A Malawian with albinism demystifies discrimination faced by Malawians whose identity or expression differs from the sex assigned at birth, our Staff Writer JAMES CHAVULA writes.
Patuma Jazili grew up wearing dresses and skirts because she was born like any girl, but quickly discovered that she was a boy trapped in a wrong body.
“From age six, I was attracted to boys. At home and in school, my best friends were boys,” says the 27-year-old with albinism
Patuma’s identity differs from the sex assigned at birth and says she has endured “a lot to be accepted the way she is” as she cannot afford medical procedure to change her body.
The horrifying ritual attacks that claimed 22 lives from nearly 134 000 persons with albinism in Malawi forced her to miss classes and stay home.
Since Malawians expect her to identify herself as either male or female, she bears the brunt of the “unique sexual feelings I can’t just shake off”.
“When I was five or six, I discovered I had a strange attraction for men though I often played with boys. Many onlookers were laughing at me because I was dressed like a girl,” she narrates.
‘I live in fear’
Patuma was born in 1993, the year Malawians elected democracy, shattering founding president Hastings Kamuzu Banda’s dictatorship which banned women from wearing trousers.
Thanks to freedom of dressing, she mostly wears trousers, but she still suffers discriminatory attacks everywhere she goes.
She explains: “I live in fear. My skin colour increases the risk of being hunted for my body parts.
“As a trans, some people call me degrading names while others follow me to see my sexual organs and yet others attack me. It requires a lot of courage to step out of home and hang out with.”
Amid the deadly attacks on people with albinism, she often couldn’t go to school or attend group discussions as she felt unsafe outside her home.
She now holds a diploma, but remains unemployed.
“I can’t move freely or get jobs. I have attended five job interviews, but employers think I am a woman though my resume shows I am male. As a result, they ask several questions about my sex, not my eligibility for the job,” she states.
Patuma keeps a top secret as society expects her to get married and have children.
“I’m in love with a truly caring young man. Love makes life easier for me because he understands me the way I am, both as a person with albinism and a trans.”
However, she urges Malawians to stop using culture, religion and colonial laws to attack minority groups.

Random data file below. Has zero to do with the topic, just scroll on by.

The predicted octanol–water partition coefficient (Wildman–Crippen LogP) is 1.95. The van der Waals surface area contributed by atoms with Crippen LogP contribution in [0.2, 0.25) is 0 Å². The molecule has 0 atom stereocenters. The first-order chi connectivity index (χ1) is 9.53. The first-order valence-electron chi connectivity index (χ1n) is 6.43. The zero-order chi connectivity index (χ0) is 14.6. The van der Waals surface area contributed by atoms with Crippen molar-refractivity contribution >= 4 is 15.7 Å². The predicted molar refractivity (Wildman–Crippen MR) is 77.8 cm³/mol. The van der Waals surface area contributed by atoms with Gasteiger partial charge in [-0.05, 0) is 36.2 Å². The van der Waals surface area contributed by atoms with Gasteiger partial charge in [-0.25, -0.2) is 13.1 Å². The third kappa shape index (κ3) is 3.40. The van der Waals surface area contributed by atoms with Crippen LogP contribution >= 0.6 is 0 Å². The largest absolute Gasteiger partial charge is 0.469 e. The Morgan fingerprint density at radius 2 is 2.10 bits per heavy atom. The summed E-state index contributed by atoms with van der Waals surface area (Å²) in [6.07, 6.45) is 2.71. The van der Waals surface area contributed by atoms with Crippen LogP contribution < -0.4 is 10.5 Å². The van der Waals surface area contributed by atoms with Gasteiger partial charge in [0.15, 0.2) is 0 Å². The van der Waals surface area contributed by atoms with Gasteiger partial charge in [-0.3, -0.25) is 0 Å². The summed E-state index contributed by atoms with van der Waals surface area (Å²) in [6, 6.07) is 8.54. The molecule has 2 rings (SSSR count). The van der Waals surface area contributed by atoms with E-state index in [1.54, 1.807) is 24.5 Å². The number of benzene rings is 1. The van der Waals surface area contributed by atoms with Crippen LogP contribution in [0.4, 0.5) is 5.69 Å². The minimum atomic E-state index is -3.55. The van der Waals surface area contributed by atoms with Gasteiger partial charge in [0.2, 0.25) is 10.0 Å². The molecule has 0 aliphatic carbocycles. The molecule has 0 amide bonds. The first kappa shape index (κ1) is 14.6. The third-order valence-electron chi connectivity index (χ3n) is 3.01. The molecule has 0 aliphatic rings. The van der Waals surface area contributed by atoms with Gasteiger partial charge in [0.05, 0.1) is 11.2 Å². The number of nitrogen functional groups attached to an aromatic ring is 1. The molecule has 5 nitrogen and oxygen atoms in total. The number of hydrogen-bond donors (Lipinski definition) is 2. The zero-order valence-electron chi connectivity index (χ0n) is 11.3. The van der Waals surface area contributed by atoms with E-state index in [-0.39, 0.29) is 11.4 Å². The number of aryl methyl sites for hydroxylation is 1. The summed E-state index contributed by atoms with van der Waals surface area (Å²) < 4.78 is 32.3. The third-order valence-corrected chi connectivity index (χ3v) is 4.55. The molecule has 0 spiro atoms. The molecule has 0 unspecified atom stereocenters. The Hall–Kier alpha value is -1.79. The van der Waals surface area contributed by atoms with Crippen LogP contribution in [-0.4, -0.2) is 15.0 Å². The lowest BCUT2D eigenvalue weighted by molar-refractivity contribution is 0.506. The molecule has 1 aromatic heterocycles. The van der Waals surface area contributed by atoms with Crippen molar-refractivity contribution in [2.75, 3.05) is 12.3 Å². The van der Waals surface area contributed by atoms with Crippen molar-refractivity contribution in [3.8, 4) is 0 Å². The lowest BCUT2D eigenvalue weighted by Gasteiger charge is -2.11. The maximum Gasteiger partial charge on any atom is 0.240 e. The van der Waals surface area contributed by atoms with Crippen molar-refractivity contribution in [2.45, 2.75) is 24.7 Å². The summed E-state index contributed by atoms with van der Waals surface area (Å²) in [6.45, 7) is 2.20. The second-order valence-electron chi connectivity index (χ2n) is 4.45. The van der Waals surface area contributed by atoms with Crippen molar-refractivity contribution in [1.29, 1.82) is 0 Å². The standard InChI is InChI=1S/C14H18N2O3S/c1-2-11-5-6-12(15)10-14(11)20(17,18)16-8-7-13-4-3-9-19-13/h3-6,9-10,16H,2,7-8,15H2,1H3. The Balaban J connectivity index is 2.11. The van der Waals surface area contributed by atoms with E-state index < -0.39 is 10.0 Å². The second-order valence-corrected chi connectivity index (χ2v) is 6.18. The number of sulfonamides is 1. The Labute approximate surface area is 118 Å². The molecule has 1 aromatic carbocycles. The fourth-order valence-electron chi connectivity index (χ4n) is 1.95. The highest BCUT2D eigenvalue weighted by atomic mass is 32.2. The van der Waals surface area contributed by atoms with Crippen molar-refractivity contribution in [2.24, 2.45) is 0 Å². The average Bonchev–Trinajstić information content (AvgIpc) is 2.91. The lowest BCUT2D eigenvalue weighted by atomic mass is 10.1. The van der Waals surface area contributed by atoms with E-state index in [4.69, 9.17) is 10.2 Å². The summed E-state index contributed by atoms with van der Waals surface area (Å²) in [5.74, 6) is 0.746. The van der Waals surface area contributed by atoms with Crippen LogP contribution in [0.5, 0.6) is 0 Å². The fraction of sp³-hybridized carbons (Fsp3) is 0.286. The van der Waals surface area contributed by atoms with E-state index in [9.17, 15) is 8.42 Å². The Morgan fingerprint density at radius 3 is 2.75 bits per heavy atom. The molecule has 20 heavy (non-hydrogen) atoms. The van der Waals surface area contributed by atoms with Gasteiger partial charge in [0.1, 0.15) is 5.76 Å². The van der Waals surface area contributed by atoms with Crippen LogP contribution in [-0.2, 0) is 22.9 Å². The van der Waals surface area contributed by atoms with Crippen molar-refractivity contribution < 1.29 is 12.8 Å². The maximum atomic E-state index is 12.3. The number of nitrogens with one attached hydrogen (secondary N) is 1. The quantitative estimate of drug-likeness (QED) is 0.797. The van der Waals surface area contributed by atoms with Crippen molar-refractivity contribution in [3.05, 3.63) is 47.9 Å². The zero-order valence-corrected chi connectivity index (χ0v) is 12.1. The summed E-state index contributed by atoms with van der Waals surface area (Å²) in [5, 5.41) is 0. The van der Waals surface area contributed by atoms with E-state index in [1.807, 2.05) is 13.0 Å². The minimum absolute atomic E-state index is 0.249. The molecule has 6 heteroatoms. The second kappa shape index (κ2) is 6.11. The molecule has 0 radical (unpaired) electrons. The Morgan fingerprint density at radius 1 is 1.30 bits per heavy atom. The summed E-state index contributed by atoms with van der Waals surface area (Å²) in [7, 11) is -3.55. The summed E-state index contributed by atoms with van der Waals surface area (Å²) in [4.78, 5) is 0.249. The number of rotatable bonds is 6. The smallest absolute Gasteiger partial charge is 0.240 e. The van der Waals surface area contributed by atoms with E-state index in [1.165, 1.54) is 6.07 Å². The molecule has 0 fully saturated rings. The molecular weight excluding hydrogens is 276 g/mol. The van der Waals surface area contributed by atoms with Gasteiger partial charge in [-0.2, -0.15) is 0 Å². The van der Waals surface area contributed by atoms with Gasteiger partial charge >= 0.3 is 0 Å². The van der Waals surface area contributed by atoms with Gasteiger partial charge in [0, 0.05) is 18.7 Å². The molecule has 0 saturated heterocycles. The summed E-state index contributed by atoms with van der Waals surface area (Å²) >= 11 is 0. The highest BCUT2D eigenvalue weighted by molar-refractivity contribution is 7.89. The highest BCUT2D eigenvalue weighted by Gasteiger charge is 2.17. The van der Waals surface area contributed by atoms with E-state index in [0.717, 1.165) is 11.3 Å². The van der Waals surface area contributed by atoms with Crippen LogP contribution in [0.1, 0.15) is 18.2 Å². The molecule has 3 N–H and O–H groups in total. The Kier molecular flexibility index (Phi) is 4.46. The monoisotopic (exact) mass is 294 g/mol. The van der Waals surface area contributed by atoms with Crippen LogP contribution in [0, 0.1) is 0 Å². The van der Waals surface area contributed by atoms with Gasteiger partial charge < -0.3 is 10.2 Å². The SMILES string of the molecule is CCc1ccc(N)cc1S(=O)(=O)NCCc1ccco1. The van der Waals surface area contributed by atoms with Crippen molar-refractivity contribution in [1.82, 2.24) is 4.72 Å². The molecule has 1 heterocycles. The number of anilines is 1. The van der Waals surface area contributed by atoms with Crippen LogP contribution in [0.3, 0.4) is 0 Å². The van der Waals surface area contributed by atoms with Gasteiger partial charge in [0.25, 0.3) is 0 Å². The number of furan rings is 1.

Malawi’s penal laws inherited from Britain prohibit same-sex sexual activity, condemning gay and lesbian people to 14 years imprisonment for enjoying their conjugal rights.
The Penal Code prohibits sexual acts deemed gross indecency and against the order of nature.
However, lawyer Ruth Kaima, from Centre for Human Rights Education, Advice and Assistance, says the broad laws imperil of lesbian, gay, bisexual, transgender and intersex.
“The definition of or order of nature or unnatural sexual acts are not clear or specific. Due to culture and religion, these laws are used to abuse the LGBTI community though the Constitution outlaws any form of discrimination regardless of gender or sex,” she says.
Kaima reckons sexual minorities use Section 20 of the Constitution—on equal rights and treatment—to challenge stigma, discrimination and rights violations.
On June 28, former opposition leader Lazarus Chakwera took office as the sixth President, promising “a better Malawi for all”.
Irish Ambassador Grey Cunningham says the talk of a new Malawi for everyone creates an opportunity to lobby for rights of minority groups, including LGBTI, persons with disability and those with albinism.
Ireland decriminalised same-sex sexual activities in 1993, outlawing discrimination based on sexual orientation.
“Twenty years ago, it was unthinkable that we would have a prime minister, now our deputy prime minister, who is gay. Much of that has been shaped by the European values and focus on rights and making sure everyone in society has equal access,” he says.
The envoy challenges Malawi to learn from neighbouring Mozambique and South Africa, especially how they removed repressive laws against LGBTI people.
He discredits the myths that LGBTI is a foreign concept, saying: “For me, the only thing foreign is universal; it applies everywhere on Earth.
“The only foreign thing is the legislation which dates back to the colonial era, so it is time for Africa, its countries and its people to accept their own legislation as we have done in Ireland and other countries.”
Nyasa Alliance board chairperson Solum Mtogolo urges Malawians and the government to look at the LGBTI community with unbiased eyes.
“There is a lot of stigma. The LGBTI community cannot express itself or live normal lives because there is fear of the unknown and hate. They are attacked for no reason, booted out of work, evicted from home and denied vital services,” he says.
And Patuma wants an end to stigma though Chakwera pledged to put the subject up for a referendum.
She says: “We need our rights back. We want a Malawi where we can dress the way we want, get jobs and be accepted the way we are.
“Trans people are humans like any other. I was born like this and I cannot be happy to be forced to live a lie.”